First can a defendant ask the judge if he could represent himself in his criminal case during the jury trial? Second, how much time is he allowed to have to prepare for his trial once he fires his current attorney next hearing? Does he have the right to receive his complete criminal file including the subpoenas (phone records, emails and text messages) /transcripts/police reports about him and the alleged victim(his wife) from his current attorney?
General Practice Lawyer
A defendant always as the right to waive attorney but in my opinion representing ones self at trial is a sure path to conviction. The defendant can get the discovery as well. Unless the defendant is trained in evidence and procedure, doing this on their own us not very sun mart
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DUI / DWI Attorney
Yes you can waive your right to an attorney and represent yourself but I would not recommend doing so. Attorney have years of legal training, have passed a bar exam, and have ongoing training so they are much better equipped to handle a trial where complex legal questions can arise. In some jurisdictions a Judge might appoint you with a standby counsel to provide you with legal information but not advice. In addition, there are complex evidence objections you would want to make to keep evidence out and to keep the prosecutor from asking improper questions. Leave trials to a professional. It is up to the Judge on whether or not to give you more time but you do have a right to a speedy trial and the Judge may be concerned about further delay. Keep in mind any delay caused by your request will not count towards the time limit allowed for a speedy trial. Once you have waived your right to an attorney all the discovery will be provided to you and any further requests for information you will be able to make directly to the prosecutor.
Criminal Defense Attorney
Even most criminal defense attorneys would hire a lawyer to represent them at trial. A defendant certainly has the right to represent himself, but it is a horrible idea. There are a lot of rules, laws and procedures that you need to know in order to mount an effective defense. The defendant in this case can probably do a lot to help with his own defense, but should have a lawyer for any criminal case. If the attorney finds it advisable, he may even choose to testify.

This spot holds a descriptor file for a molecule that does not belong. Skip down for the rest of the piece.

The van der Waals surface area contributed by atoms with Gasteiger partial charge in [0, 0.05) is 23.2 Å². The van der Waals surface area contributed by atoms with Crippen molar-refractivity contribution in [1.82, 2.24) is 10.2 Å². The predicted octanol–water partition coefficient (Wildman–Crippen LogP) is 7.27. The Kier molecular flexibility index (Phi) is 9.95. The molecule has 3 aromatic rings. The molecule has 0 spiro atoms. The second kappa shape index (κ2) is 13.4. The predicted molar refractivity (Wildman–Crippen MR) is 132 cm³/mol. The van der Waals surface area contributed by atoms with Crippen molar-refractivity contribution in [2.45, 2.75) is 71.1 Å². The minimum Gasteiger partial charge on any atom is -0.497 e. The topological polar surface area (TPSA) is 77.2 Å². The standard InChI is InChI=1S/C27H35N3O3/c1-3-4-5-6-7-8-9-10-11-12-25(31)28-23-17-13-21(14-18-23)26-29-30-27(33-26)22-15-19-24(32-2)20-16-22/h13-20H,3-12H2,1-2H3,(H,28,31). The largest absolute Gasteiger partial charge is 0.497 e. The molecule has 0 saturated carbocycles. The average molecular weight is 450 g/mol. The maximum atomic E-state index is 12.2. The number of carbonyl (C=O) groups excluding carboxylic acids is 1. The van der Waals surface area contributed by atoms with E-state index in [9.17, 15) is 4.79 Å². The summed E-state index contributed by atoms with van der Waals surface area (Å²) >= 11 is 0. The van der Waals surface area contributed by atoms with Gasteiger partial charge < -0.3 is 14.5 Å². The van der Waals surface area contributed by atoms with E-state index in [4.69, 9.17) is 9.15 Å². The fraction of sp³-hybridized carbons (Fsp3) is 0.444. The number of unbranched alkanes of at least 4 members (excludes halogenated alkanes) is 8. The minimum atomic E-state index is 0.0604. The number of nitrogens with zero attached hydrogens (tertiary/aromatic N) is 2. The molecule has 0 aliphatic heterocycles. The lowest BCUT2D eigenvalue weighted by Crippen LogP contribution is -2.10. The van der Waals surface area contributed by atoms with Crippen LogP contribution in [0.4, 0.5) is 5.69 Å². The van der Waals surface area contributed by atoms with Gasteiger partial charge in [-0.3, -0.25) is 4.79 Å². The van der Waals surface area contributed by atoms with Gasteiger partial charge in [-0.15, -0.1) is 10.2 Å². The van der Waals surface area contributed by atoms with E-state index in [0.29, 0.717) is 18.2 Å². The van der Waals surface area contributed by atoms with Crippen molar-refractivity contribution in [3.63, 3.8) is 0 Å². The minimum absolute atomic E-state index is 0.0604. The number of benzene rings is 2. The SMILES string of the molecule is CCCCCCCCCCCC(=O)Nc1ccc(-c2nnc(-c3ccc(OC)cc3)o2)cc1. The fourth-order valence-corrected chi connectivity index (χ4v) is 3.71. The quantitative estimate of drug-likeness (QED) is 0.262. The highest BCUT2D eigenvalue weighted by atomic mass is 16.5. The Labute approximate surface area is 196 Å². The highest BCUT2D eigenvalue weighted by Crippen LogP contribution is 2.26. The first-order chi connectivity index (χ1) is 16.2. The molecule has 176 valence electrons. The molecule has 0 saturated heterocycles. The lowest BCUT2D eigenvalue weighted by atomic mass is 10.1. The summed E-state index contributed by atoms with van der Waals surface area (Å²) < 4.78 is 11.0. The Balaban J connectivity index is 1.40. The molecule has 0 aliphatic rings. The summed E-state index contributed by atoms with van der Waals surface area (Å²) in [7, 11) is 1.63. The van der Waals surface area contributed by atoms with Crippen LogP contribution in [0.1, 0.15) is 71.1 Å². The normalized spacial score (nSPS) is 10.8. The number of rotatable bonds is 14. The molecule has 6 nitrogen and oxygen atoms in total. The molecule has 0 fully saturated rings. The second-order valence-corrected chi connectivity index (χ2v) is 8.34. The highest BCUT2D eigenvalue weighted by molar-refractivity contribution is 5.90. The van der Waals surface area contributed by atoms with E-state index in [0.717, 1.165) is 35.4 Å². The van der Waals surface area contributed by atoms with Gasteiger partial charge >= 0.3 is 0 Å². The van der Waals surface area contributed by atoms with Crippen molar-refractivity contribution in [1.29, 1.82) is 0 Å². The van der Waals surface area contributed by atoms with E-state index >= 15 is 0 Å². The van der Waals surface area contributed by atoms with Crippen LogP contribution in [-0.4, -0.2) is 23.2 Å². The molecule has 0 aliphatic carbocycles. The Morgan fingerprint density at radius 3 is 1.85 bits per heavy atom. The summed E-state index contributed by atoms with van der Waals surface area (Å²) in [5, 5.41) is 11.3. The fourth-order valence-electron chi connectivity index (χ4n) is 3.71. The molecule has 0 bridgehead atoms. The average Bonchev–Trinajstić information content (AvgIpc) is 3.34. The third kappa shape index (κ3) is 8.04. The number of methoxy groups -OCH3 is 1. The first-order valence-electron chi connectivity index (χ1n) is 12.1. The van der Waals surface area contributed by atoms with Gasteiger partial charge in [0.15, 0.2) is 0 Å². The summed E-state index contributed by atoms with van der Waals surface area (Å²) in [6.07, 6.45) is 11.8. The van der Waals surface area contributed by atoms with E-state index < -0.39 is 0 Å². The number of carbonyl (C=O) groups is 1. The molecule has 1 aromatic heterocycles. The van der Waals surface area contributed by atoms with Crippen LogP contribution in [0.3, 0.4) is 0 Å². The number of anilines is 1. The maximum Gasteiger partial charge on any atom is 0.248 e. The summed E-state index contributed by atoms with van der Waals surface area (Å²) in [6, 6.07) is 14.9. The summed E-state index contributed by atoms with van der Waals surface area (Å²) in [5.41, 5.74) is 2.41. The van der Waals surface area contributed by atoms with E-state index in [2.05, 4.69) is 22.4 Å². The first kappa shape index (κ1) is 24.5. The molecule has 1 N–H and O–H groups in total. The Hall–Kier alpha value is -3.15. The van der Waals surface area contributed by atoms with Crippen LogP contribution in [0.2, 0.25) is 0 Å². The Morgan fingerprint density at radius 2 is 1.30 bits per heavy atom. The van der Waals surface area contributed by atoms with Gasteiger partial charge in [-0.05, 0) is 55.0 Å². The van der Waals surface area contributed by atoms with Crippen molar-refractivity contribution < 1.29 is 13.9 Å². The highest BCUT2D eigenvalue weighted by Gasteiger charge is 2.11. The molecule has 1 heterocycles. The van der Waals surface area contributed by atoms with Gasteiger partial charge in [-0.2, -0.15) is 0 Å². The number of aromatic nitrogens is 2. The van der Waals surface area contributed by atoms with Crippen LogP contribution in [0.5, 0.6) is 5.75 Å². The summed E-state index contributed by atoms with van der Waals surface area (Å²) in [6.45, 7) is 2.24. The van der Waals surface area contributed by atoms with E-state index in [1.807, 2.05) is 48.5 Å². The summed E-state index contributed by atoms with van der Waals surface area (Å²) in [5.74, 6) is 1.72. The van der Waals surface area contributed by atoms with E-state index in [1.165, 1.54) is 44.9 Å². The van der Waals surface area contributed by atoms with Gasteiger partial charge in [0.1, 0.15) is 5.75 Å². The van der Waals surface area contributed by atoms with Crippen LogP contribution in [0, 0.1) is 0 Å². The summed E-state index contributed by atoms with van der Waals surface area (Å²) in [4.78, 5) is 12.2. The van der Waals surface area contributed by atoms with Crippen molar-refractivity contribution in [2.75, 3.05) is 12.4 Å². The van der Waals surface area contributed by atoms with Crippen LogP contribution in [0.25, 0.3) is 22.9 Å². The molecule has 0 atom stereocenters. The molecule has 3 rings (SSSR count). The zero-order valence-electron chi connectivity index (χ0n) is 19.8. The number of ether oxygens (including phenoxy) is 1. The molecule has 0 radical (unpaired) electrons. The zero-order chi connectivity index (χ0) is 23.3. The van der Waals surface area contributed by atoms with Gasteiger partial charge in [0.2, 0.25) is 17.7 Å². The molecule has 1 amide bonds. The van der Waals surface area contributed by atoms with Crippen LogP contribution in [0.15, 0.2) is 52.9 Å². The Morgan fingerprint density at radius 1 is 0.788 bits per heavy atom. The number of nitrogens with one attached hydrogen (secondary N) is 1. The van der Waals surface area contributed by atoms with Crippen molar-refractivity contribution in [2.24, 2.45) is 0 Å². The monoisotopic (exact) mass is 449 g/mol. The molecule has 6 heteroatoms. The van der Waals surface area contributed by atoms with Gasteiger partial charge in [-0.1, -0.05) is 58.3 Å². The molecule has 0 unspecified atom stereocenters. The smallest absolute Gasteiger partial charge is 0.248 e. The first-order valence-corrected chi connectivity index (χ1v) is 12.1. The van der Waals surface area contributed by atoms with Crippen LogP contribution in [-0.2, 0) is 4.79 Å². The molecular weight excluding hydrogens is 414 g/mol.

If he insists upon going at the case alone, he will have to file what is called a subpoena duces tecum to get any of the records you're talking about. The prosecutor will have to provide him with any evidence they have, but remember: the evidence that they've gathered has led them to the conclusion that they can convict him at trial. This case my need further investigation to help build the evidence that proves HIS side. The cops aren't looking for it.
Administrative Law Lawyer
Of course you have this right. The prosecutor will eat you for lunch and toss the bones.
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Criminal Defense Attorney
They say that a person who represents himself has a fool for a client. Good advice. You've fired three attorneys, huh? Would love to watch the trial - your prosecutor will have a field day and so will you as the rules of evidence beat you over the head.
Consumer Protection Attorney
If you don't already know the answers to the questions you posted then why do you think you are capable of doing a better job than the 3 attorneys you have already fired? There are so many technical rules of evidence and court procedure that you will never know or understand, and the DA can easily take advantage of you because of it. The first thing the judge will tell you is that you will NOT be given any leniency or patience for not knowing these rules and you will be treated as if you should already know these things. The old adage rings true: an attorney who represents himself has a fool for a client.
Criminal Defense Attorney
You have an absolute right to represent yourself, you'll make everyone's job easier: your defense attorney will focus on clients that want to be represented, the prosecutor can stay out late knowing that he's gonna have a cake walk at trial the next day, and the jury will take one look at you and realize they'll have a quick deliberation. Sorry but that's the reality; nobody takes pro per defendants seriously. On a par with someone trying to perform heart surgery on themselves. Good luck.